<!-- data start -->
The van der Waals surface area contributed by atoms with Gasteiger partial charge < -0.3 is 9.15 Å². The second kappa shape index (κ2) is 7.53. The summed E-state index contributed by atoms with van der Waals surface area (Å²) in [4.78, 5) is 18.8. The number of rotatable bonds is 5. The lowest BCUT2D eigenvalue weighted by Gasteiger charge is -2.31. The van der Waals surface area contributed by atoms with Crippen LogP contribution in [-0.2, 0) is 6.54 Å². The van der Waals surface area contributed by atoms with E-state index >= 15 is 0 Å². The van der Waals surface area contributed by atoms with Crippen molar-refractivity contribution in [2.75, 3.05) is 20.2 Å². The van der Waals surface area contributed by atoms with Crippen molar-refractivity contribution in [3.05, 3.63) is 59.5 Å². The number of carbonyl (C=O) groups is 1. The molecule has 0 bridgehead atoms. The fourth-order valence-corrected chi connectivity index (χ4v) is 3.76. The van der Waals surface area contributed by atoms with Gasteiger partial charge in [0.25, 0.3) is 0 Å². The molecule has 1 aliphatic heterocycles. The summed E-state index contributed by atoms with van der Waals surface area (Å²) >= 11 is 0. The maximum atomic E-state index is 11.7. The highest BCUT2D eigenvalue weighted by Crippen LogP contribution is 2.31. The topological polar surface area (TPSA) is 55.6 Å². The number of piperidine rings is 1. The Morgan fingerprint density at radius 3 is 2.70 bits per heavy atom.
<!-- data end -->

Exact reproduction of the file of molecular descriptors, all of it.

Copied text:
The van der Waals surface area contributed by atoms with Gasteiger partial charge < -0.3 is 9.15 Å². The second kappa shape index (κ2) is 7.53. The summed E-state index contributed by atoms with van der Waals surface area (Å²) in [4.78, 5) is 18.8. The number of rotatable bonds is 5. The lowest BCUT2D eigenvalue weighted by Gasteiger charge is -2.31. The van der Waals surface area contributed by atoms with Crippen LogP contribution in [-0.2, 0) is 6.54 Å². The van der Waals surface area contributed by atoms with E-state index >= 15 is 0 Å². The van der Waals surface area contributed by atoms with Crippen molar-refractivity contribution in [2.75, 3.05) is 20.2 Å². The van der Waals surface area contributed by atoms with Crippen molar-refractivity contribution in [3.05, 3.63) is 59.5 Å². The number of carbonyl (C=O) groups is 1. The molecule has 0 bridgehead atoms. The fourth-order valence-corrected chi connectivity index (χ4v) is 3.76. The van der Waals surface area contributed by atoms with Gasteiger partial charge in [0.25, 0.3) is 0 Å². The molecule has 1 aliphatic heterocycles. The summed E-state index contributed by atoms with van der Waals surface area (Å²) >= 11 is 0. The maximum atomic E-state index is 11.7. The highest BCUT2D eigenvalue weighted by Crippen LogP contribution is 2.31. The topological polar surface area (TPSA) is 55.6 Å². The number of piperidine rings is 1. The Morgan fingerprint density at radius 3 is 2.70 bits per heavy atom.